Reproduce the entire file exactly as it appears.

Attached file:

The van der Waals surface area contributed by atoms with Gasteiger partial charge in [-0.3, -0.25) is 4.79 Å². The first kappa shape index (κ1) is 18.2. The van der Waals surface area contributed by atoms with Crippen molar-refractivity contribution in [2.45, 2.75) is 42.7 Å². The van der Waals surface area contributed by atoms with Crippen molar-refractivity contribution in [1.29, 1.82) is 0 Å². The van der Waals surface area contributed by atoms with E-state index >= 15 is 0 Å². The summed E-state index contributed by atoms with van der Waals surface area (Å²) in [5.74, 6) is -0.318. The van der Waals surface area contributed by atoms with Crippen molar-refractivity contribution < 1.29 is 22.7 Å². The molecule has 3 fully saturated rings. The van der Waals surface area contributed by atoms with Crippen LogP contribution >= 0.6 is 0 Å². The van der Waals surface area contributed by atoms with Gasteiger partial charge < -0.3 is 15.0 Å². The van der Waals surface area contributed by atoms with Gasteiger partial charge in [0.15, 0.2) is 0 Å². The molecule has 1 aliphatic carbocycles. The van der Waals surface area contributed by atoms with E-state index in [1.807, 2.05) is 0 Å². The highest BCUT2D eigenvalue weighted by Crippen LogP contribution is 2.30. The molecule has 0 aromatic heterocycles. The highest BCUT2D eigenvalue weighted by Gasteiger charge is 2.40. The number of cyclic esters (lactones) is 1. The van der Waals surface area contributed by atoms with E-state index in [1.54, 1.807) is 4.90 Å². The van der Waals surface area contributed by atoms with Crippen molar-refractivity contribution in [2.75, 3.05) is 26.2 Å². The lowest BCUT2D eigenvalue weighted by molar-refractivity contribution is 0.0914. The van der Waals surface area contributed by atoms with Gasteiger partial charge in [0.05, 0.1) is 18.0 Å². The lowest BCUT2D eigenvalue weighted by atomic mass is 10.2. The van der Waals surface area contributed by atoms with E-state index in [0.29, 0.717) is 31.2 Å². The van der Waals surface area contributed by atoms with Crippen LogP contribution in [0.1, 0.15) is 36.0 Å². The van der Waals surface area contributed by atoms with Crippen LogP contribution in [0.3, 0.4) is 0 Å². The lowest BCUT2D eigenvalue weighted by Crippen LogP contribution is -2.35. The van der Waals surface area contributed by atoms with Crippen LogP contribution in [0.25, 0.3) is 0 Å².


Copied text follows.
The van der Waals surface area contributed by atoms with Gasteiger partial charge in [-0.3, -0.25) is 4.79 Å². The first kappa shape index (κ1) is 18.2. The van der Waals surface area contributed by atoms with Crippen molar-refractivity contribution in [2.45, 2.75) is 42.7 Å². The van der Waals surface area contributed by atoms with Crippen molar-refractivity contribution in [1.29, 1.82) is 0 Å². The van der Waals surface area contributed by atoms with E-state index >= 15 is 0 Å². The summed E-state index contributed by atoms with van der Waals surface area (Å²) in [5.74, 6) is -0.318. The van der Waals surface area contributed by atoms with Crippen molar-refractivity contribution < 1.29 is 22.7 Å². The molecule has 3 fully saturated rings. The van der Waals surface area contributed by atoms with Crippen LogP contribution >= 0.6 is 0 Å². The van der Waals surface area contributed by atoms with Gasteiger partial charge < -0.3 is 15.0 Å². The van der Waals surface area contributed by atoms with Gasteiger partial charge in [0.15, 0.2) is 0 Å². The molecule has 1 aliphatic carbocycles. The van der Waals surface area contributed by atoms with E-state index in [1.807, 2.05) is 0 Å². The highest BCUT2D eigenvalue weighted by Crippen LogP contribution is 2.30. The molecule has 0 aromatic heterocycles. The highest BCUT2D eigenvalue weighted by Gasteiger charge is 2.40. The number of cyclic esters (lactones) is 1. The van der Waals surface area contributed by atoms with E-state index in [1.54, 1.807) is 4.90 Å². The van der Waals surface area contributed by atoms with Crippen molar-refractivity contribution in [2.75, 3.05) is 26.2 Å². The lowest BCUT2D eigenvalue weighted by molar-refractivity contribution is 0.0914. The van der Waals surface area contributed by atoms with Gasteiger partial charge in [0.05, 0.1) is 18.0 Å². The lowest BCUT2D eigenvalue weighted by atomic mass is 10.2. The van der Waals surface area contributed by atoms with E-state index in [0.29, 0.717) is 31.2 Å². The van der Waals surface area contributed by atoms with Crippen LogP contribution in [0.1, 0.15) is 36.0 Å². The van der Waals surface area contributed by atoms with Crippen LogP contribution in [0.3, 0.4) is 0 Å². The lowest BCUT2D eigenvalue weighted by Crippen LogP contribution is -2.35. The van der Waals surface area contributed by atoms with Crippen LogP contribution in [0.25, 0.3) is 0 Å².